Banker Confidentiality Obligations

Banker confidentiality obligations

December 01, 2002 | By Keith Martin in Washington, DC

A developer asked recently whether materials submitted to a bank in connection with a proposed lending transaction would be subject to confidential treatment by the lender.

The materials to be submitted included financial projections and other sensitive materials about the company’s prospects.

The client wondered whether, in the absence of a specific agreement with the lender to treat these materials confidentially, the bank would be under a legal obligation to keep such information confidential. The bank is located in New York and the loan documents were to be governed by New York law.

Many loan documents do not explicitly require lenders to keep information obtained from a borrower confidential. This may be because many borrowers assume that lenders are bound by an obligation to keep such information confidential and do not ask for a confidentiality provision, perhaps thinking of jurisdictions like Switzerland and the Cayman Islands that have historically held strong bank secrecy policies, or perhaps assuming that there is some implied duty of confidentiality in the relationship between the borrower and the lender. However, there is no implied duty of confidentiality running from a lender in favor of a borrower under New York law. Borrowers should be aware that, absent highly unusual circumstances, they cannot rely on New York common law to protect financial or other sensitive business information provided to a lender unless the parties have expressly agreed that the lender will keep such information confidential.

Depositors v. Borrowers

Courts in a number of states have held over the years that banks have a duty not to disclose confidential information received from borrowers and depositors. One early court decision to this effect was Peterson v. Idaho First Nat’l Bank in 1961 in which the Idaho supreme court held a bank liable for damages to a depositor where the depositor was fired from his job after the bank disclosed to his employer that he had written checks against insufficient funds. In Milohnich v. First Nat’l Bank of Miami Springs, a court in Florida held a bank liable to a depositor for revealing information to a third party that led to the depositor being subjected to various lawsuits.

The New York courts have consistently taken a more conservative approach to this issue. New York courts have recognized that banks have a fiduciary duty to depositors under which a bank may not disclose confidential information about the depositor’s accounts, but the protection afforded a depositor by this duty is a weak one that can be overridden in circumstances where public policy considerations favor disclosure of the information. (For example, federal anti-money laundering statutes compel banks to disclose information about deposit accounts to regulatory authorities in specific circumstances. Disclosure by banks of depositors’ confidential account information in such circumstances may well have been permitted even under New York common law given the public policy considerations that favor disclosure in connection with criminal matters.)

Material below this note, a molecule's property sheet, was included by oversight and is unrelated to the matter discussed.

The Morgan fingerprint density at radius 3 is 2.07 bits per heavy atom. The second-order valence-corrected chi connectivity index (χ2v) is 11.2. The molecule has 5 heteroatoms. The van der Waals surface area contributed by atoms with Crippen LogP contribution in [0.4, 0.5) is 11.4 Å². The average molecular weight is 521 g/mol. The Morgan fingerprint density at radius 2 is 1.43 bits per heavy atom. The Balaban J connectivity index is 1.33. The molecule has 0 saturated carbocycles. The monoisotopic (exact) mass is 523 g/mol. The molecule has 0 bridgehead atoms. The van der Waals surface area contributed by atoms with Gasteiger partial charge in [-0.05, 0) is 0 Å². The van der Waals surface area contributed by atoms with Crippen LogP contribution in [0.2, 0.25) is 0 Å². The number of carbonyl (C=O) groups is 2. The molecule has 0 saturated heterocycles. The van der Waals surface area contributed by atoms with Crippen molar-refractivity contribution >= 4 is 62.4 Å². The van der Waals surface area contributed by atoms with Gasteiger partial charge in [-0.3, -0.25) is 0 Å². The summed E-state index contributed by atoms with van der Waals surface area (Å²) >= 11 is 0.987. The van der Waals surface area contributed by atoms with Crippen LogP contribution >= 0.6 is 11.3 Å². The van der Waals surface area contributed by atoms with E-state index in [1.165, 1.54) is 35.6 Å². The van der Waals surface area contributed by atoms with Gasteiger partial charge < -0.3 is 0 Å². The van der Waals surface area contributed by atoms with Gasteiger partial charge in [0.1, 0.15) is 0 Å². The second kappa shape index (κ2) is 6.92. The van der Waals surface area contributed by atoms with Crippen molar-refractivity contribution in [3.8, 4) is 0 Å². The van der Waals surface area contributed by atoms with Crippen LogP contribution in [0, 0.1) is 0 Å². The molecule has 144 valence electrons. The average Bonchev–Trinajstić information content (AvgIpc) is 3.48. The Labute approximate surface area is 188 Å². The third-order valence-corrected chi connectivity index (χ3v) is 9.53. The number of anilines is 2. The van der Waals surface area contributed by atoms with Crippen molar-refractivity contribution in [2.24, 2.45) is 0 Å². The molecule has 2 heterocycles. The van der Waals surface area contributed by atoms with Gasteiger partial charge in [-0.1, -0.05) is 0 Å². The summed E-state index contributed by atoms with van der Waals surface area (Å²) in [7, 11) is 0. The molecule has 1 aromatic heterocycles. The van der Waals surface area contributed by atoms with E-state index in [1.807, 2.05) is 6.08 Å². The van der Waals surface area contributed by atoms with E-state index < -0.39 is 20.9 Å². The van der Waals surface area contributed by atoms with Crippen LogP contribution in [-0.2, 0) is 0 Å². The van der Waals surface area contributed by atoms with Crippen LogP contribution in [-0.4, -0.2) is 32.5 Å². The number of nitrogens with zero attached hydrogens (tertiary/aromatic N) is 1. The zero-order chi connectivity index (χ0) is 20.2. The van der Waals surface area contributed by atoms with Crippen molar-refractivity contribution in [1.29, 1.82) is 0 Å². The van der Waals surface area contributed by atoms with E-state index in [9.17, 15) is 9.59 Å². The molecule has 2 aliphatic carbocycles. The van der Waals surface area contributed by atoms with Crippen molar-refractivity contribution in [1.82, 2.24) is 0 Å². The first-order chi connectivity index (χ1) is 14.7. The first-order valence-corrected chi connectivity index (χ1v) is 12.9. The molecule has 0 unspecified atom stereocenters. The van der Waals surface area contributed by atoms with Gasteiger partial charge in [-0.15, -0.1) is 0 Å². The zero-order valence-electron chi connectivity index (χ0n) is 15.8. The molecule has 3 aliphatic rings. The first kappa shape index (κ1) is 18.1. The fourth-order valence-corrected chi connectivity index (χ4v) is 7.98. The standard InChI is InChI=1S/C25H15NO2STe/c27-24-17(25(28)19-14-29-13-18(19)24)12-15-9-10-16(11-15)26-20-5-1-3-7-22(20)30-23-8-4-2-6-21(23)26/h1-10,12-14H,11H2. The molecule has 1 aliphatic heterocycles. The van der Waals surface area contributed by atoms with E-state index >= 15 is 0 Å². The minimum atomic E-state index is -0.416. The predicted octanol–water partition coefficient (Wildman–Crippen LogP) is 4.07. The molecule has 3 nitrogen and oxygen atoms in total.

However, in the case of a borrower-lender relationship, New York law clearly comes down on the side of the lender in providing that the lender has no duty to maintain the confidentiality of information received from a borrower in the context of a loan transaction. One of the earliest New York court decisions to address the issue was Graney Development Corp. v. Taksen — a New York appeals court decision in 1978 — in which an officer of the bank disclosed to another bank and a person who intended to sell certain property to the borrower that the borrower had defaulted on a loan to the bank. While noting in some general terms that borrowers may have expectations of confidentiality, the court said it found no reason to impose a duty of confidentiality on the bank in a borrower-lender relationship and held that relationship to be “solely that of creditor and debtor.” The court distinguished the bank-depositor relationship, in which the bank acts as agent for the depositor and the depositor has a reasonable expectation that confidentiality of account records will be maintained.